https://static-content.springer.com/image/art%3A10.1186%2F1743-422X-10-134/MediaObjects/12985_2012_Article_2127_Fig1_HTML.jpg
Figure 1

Flow diagramme.

Table 1

Characteristics of studies included in the meta-analysis

Study

Year

Country

Group

n

M/F

Age(yr)(mean ±SD)

Sun LJ et al. [14]

2009

China

Test

130

104/26

N/A

Cont.

130

104/26

N/A

Cui YL et al. [15]

2010

China

Test

34

3/31

39.35 ± 10.61

Cont.

37

6/31

41.03 ± 11.48

Mi Lj et al. [16]

2009

China

Test

30

30/712

38.4 ± 2.5

Cont.

28

24/3

38.3 ± 2.4

Zhang P [17]

2008

China

Test

48

38/10

47 ± 15.8

Cont.

44

36/8

48 ± 16.2

Han YH et al. [18]

2007

China

Test

58

36/22

N/A

Cont.

48

29/19

N/A

Yang DH et al. [19]

2004

China

Test

30

N/A

N/A

Cont.

41

N/A

N/A

He Y et al. [20]

2005

China

Test

13

11/2

38.2

Cont.

24

21/3

37.8

Liao JH et al. [21]

2004

China

Test

36

29/7

39.5 ± 17.6

Cont.

40

32/8

38.6 ± 16.8

Yuan J et al. [22]

2001

China

Test

20

17/3

35.1 ± 11.6

Cont.

20

20/0

34.8 ± 8.5

Zhang LQ et al. [23]

2006

China

Test

29

24/5

N/A

Cont.

20

18/2

N/A

Zhan GQ et al. [24]

2006

China

Test

62

N/A

N/A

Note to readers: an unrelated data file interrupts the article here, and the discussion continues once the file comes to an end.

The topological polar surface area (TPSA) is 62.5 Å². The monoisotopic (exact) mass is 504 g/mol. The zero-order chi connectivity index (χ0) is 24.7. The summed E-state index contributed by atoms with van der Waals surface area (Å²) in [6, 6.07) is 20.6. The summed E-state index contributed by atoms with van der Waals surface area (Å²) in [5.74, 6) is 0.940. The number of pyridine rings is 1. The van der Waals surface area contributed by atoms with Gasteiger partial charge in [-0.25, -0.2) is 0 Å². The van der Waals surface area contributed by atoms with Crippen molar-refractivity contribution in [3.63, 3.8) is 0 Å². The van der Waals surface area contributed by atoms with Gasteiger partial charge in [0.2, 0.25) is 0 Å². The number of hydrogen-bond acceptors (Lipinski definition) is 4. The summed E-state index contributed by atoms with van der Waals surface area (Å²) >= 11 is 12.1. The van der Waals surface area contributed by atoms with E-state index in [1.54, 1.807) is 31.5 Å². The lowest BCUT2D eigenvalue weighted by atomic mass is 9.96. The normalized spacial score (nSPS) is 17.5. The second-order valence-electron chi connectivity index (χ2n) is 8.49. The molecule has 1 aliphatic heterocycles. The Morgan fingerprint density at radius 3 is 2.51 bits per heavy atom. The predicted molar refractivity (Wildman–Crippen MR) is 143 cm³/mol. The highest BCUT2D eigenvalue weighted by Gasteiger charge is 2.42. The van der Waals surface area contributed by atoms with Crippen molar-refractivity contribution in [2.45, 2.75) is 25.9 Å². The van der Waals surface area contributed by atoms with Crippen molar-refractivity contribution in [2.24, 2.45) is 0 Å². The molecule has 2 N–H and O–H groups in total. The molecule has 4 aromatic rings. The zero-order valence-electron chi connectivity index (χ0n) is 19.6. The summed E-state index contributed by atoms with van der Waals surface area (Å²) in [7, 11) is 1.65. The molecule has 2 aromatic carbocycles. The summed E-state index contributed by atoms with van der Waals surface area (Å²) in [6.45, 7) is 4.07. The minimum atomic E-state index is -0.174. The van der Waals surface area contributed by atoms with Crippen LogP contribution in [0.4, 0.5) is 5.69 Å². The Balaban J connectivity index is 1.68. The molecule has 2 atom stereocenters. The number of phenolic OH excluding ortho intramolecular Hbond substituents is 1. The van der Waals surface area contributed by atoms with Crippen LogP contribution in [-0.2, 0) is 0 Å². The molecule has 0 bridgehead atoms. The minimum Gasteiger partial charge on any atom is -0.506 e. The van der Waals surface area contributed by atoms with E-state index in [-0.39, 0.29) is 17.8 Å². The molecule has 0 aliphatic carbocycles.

Cont.

36

N/A

N/A

Cao L et al.[25]

2007

China

Test

45

N/A

N/A

Cont.

46

N/A

N/A

Zhu GL et al. [26]

2002

China

Test

31

25/6

N/A

Cont.

31

23/8

N/A

Zhou BX et al. [27]

2011

China

Test

21

16/5

37.2

Cont.

21

15/6

38.1

Guo JC et al. [28]

2002

China

Test

24

24/0

38 ± 17.1

Cont.

24

24/0

39 ± 18.4

Zhong YB et al. [29]

2007

China

Test

24

20/4

29.2 ± 16.8

Cont.

35

29/6

33.8 ± 18.7

Zhou XX et al. [30]

2007

China

Test

17

14/3

N/A

Cont.

18

15/3

N/A

Ding FY et al. [31]

2003

China

Test

38

31/7

N/A

Cont.

38

33/5

N/A

Pan JZ et al. [32]

2007

China

Test

40

N/A

N/A

Cont.

42

N/A

N/A

Wang Y et al. [33]

2003

China

Test

30

N/A

N/A

Cont.

30

N/A

N/A

Qin SJ et al. [34]

2003

China

Test

20

N/A

N/A

 

Cont.

15

N/A

N/A

Literature quality

As shown in Figure 2, the funnel plot, which indicates the effect size measures of the studies included, was symmetrically scattered on both sides of the real value. Thus, publication bias was unlikely. A sensitivity test was performed to test the reliability of meta-analysis. Studies with treatments that varied largely from the real value were excluded. After the sensitivity test, the remaining studies were subjected to another test. No indication of publication bias was found.